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Student Leadership

SPF STUDENT LEADERSHIP FRAMEWORK – The ‘1-5’ Model

At Springfield, we focus on the holistic development of every Springfielder through a variety of programmes and activities. Such programmes and activities have been specifically designed to cater to the unique needs of our students with the goal of meeting the 4 CCE Student Outcomes[1]. Our school focus “Developing the Leader in You” is achieved through the opportunities provided to every student to excel.
 
We accomplish this through The ‘1-5’ Model:
  1. Vision
  2. Forms of Programmes
  3. Leadership Values
  4. Tiers of Leadership
  5. Leadership Challenges
 

1 VISION

One Vision for Student Leadership in Springfield is “Developing the Leader in You”. And it is with this vision in mind that we plan programmes that allow all students to have the opportunities to lead in one way or another. We believe that the programmes can develop our students to be responsible, civic-minded and gracious students, in line with our Strategic Thrust 2 and subsequently carry this ethic with them in their lives as lifelong learners and useful citizens, in line with our school Mission.
 

2 FORMS OF PROGRAMMES

To prepare the Springfielders for their respective leadership roles, 2 forms of leadership training programmes are provided to meet general and specific needs:
 
  • Cohort (Level or School-based)
  • Focus Group (Specific groups)
 
Two tables, Table 1 and Table 2, listing the 2 forms of Leadership Training Programmes in Springfield can be found Annex 1
 

3 CRITICAL LEADERSHIP TRAITS

At Springfield, we focus on 3 leadership traits which we help to develop in our students because we believe these traits are keys to meeting the 4 CCE Student Outcomes. The 3 traits are:
 
  • Character – Character fuels many of the attributes that students need to possess in order to become a great leader. A lack of character will erode a leader’s credibility and they might lose the respect of their peers, eventually leading to the possibility that their friends may no longer want to follow them.
  • Vision – Leaders must be able to champion the vision of the school, provide clear direction for their peers, and at the same time, enthuse and motivate others towards the vision.
  • Passion – Passion fuels the desire for excellence.  This pursuit for excellence stems from the drive to proactively work well and taking the initiative to surpass previous standards of excellence.

4 TIERS OF LEADERSHIP

The 4 Tiers of Student Leadership delineates the levels of development the Student Leaders are at and subsequently determines the type of training and opportunities that will be provided for them. The definitions of the different posts within the Tiers of Student Leadership can be found in Table 3 in Annex 1.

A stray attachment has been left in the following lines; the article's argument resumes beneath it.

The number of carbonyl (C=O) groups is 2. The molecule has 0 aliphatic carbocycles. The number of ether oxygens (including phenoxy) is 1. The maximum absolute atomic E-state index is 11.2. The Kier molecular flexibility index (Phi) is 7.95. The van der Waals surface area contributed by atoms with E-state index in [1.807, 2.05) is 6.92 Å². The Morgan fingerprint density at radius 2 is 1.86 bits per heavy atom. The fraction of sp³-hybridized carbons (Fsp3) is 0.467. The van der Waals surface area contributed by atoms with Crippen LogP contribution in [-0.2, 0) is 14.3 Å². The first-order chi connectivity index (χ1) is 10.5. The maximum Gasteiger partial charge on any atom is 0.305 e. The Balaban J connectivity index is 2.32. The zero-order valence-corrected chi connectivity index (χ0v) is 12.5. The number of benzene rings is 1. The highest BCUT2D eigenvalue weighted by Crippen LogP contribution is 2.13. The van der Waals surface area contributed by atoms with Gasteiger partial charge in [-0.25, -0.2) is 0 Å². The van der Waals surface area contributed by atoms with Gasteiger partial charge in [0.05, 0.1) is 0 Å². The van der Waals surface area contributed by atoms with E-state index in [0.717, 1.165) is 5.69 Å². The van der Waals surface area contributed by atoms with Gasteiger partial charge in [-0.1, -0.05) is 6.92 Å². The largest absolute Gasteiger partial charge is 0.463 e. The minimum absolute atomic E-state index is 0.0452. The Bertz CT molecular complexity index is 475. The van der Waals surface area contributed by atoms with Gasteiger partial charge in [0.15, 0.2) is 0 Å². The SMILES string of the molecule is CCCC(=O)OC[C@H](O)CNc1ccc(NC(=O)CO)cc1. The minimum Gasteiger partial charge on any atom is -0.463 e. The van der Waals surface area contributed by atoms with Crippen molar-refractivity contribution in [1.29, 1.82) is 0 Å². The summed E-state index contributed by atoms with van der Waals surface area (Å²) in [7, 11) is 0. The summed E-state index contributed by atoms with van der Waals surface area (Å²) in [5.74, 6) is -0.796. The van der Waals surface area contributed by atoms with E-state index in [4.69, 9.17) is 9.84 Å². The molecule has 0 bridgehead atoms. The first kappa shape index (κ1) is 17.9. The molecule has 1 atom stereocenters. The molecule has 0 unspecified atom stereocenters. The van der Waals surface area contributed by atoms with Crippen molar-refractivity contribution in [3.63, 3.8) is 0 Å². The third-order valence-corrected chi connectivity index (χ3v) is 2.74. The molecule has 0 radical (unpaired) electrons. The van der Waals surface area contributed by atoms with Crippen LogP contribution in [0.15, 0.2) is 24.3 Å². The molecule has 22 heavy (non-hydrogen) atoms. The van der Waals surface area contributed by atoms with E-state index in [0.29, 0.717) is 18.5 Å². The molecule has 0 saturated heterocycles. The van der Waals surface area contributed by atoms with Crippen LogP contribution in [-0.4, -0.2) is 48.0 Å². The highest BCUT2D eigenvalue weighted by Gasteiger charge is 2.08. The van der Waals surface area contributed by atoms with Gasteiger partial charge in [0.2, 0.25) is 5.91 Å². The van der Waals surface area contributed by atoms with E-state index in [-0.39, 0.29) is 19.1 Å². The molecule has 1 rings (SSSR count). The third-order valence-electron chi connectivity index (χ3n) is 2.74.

5 LEADERSHIP PRACTICES[2]

The Five Practices of Exemplary Leadership® from Kouzes and Posner resulted from an intensive research project to determine the leadership competencies that are essential to getting extraordinary things done in organizations. The school decided to adopt the Leadership Challenge Model because of the way it helps develop the 3 critical leadership traits[3] recognised by Springfield through the 5 Leadership Practices and its provision of a tool[4] to assess the learning of our students.
 
The Student Leadership Practices Inventory (SLPI) was developed based on case studies of over 3 million leaders about their personal best experiences as leaders. Content analysis of these case studies suggested a pattern of behaviours and actions used by people when they are most effective as leaders, The Five Practices of Exemplary Leadership:
  • Model the Way
  • Inspire a Shared Vision
  • Challenge the Process
  • Enable Others to Act
  • Encourage the Heart
 
All Student Executive Committee members are invited to participate in the SLPI which involves self and peer evaluations as part of the Observers' Test. They will also ask their teachers to fill in a supervisors' test. This will ensure a 360-degree feedback and measurement for the leaders.
 
Using the SLPI as basis, the school has developed their own assessment tool which will be used by the general student population. The results will then be recorded in the students’ ePortfolio in the school’s online portal.
[1]The 4 CCE Student Outcomes are Confident Person, Concerned Citizen, Self-directed Learner, Active Contributor.
[2]Springfield’s 5 Leadership Practices have been adapted from Kouzes and Posner’s Leadership Challenge Model ©.
[3]Character, Vision, Passion.
[4]Student Leadership Practices Inventory.